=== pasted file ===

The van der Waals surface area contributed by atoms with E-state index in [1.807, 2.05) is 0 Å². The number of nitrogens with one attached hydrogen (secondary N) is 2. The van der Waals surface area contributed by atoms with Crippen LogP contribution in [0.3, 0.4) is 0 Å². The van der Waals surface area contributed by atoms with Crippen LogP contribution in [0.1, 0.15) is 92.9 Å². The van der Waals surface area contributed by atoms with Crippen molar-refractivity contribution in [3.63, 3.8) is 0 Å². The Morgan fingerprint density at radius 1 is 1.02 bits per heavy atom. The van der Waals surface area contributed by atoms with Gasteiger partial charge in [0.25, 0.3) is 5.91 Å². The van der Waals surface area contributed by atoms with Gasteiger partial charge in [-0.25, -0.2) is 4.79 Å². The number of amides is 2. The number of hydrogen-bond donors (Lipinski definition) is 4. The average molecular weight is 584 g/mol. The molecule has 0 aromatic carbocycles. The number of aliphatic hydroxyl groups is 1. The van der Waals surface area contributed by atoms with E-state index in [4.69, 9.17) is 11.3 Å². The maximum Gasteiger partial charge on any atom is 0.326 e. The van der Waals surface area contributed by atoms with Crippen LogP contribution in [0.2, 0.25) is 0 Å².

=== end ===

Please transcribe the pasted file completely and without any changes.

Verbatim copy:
The van der Waals surface area contributed by atoms with E-state index in [1.807, 2.05) is 0 Å². The number of nitrogens with one attached hydrogen (secondary N) is 2. The van der Waals surface area contributed by atoms with Crippen LogP contribution in [0.3, 0.4) is 0 Å². The van der Waals surface area contributed by atoms with Crippen LogP contribution in [0.1, 0.15) is 92.9 Å². The van der Waals surface area contributed by atoms with Crippen molar-refractivity contribution in [3.63, 3.8) is 0 Å². The Morgan fingerprint density at radius 1 is 1.02 bits per heavy atom. The van der Waals surface area contributed by atoms with Gasteiger partial charge in [0.25, 0.3) is 5.91 Å². The van der Waals surface area contributed by atoms with Gasteiger partial charge in [-0.25, -0.2) is 4.79 Å². The number of amides is 2. The number of hydrogen-bond donors (Lipinski definition) is 4. The average molecular weight is 584 g/mol. The molecule has 0 aromatic carbocycles. The number of aliphatic hydroxyl groups is 1. The van der Waals surface area contributed by atoms with E-state index in [4.69, 9.17) is 11.3 Å². The maximum Gasteiger partial charge on any atom is 0.326 e. The van der Waals surface area contributed by atoms with Crippen LogP contribution in [0.2, 0.25) is 0 Å².